Icon 1000 MH1000 Riding Jeans Review
A road test of the latest motorcycle riding jeans in Icon’s 1000 Collection
“Our core mission is protecting riders whenever and however we can, knowing that reckoning day is coming for all of us.”
So states Icon Motosports, the Portland, Oregon-based maker of edgy motorcycle gear and apparel. Icon has a penchant for keeping things current, and ambitiously sets the bar instead of settling for the status quo. For the past few months, I’ve been trusting a pair of Icon 1000 MH1000 denims to protect me from road debris and road rash. Here’s the lowdown.
At a glance you wouldn’t know Icon’s MH1000 are riding jeans. Contrary to Icon’s normally flashy style, the MH1000’s look like a regular pair of everyday denims. The pants are made of Cordura stretch denim which is primarily cotton blended with nylon and Lycra. The blend purportedly increases abrasion resistance, which fortunately I didn’t test out. The material is stretchy, and the flexible fibers come in handy when it’s time to hike a leg over your bike. The MH1000s’ “Relaxed Fit” equates to more room in the upper leg, which is fine with me since my thighs are thick. Usually I wear a 36 waist, but was accidentally sent a 34 for a product shoot, which, surprisingly, worked out fine. The waist is comfy and still has a thumb’s worth of breathing room while the pant leg sits right below the ankle.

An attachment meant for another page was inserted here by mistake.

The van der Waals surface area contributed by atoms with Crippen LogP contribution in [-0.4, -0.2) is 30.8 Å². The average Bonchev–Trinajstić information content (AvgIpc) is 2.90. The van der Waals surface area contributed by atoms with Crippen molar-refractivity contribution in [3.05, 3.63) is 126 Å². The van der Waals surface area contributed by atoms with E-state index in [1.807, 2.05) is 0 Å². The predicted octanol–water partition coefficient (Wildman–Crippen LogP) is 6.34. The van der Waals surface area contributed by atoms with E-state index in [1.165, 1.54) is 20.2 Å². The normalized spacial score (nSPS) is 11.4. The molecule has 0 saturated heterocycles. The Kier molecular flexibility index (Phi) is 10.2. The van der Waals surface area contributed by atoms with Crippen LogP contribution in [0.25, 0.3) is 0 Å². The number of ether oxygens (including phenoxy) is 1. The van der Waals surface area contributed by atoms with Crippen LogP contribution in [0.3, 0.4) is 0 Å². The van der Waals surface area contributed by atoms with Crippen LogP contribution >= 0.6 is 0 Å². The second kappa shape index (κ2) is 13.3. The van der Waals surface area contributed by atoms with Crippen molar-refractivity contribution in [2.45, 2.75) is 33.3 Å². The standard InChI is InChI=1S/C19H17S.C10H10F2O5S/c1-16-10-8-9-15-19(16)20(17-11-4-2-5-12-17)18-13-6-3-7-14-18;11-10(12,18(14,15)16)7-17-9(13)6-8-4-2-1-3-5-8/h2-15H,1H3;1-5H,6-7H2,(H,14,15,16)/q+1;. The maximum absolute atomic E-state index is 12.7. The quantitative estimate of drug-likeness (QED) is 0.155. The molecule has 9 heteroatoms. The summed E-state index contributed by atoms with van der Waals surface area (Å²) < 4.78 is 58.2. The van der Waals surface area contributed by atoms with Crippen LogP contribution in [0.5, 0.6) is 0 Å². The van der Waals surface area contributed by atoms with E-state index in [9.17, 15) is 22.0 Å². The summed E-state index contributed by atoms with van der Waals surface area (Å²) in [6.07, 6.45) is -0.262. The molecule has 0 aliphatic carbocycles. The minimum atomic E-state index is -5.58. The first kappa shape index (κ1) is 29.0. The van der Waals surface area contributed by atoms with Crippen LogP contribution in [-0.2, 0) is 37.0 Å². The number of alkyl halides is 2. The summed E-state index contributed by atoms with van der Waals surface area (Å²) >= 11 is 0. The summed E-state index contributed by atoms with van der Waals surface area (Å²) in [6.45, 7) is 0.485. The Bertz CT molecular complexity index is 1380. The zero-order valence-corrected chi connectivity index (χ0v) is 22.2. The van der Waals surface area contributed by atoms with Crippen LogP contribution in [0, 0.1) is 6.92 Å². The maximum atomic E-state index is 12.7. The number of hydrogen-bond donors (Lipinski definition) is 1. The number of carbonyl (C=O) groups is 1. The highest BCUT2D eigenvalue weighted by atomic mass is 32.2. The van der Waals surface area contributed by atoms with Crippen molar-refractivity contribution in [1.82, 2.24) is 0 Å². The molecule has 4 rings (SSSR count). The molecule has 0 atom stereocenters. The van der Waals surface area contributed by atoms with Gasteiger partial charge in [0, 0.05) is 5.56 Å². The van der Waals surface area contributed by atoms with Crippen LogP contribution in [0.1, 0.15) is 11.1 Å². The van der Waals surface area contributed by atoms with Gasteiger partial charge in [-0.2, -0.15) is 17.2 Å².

Icon’s MH1000 comes with D3O knee and hip armor, with nylon pockets permanently sewn into the jeans to house them. These aren’t flimsy, undersized pieces either; they’re real-deal D3O protection. The hip pad’s nice and wide and the knee unit is long. One of my favorite features is the small zipper at the knee which allows you to pull the armor out without having to flip the pants inside out. On that note, I was actually impressed that the MH1000 pants even came with armor, considering they only cost $150. I’ve had motorcycle jackets that cost four times that much where armor had to be purchased separately. And Icon doubles down on knee protection with the addition of DuPont Kevlar as well.
Style is subjective, but the MH1000 denims suit mine. There’s no froufrou embroidering on the back pockets, branding is minimal, and the quality of the jeans speaks for itself. They’ve been comfy from the first time I put them on and have a little extra room in the legs (sorry, skinny jeans guys). Quality armor is included, and removing it is a cinch. If it sounds like I like these pants, you’re right. They look understatedly sharp, the amount of protection they provide exceeded expectations, and they’re stitched solidly. At $150, buying a pair won’t break the bank either, and overall the MH1000 denims are a smart investment.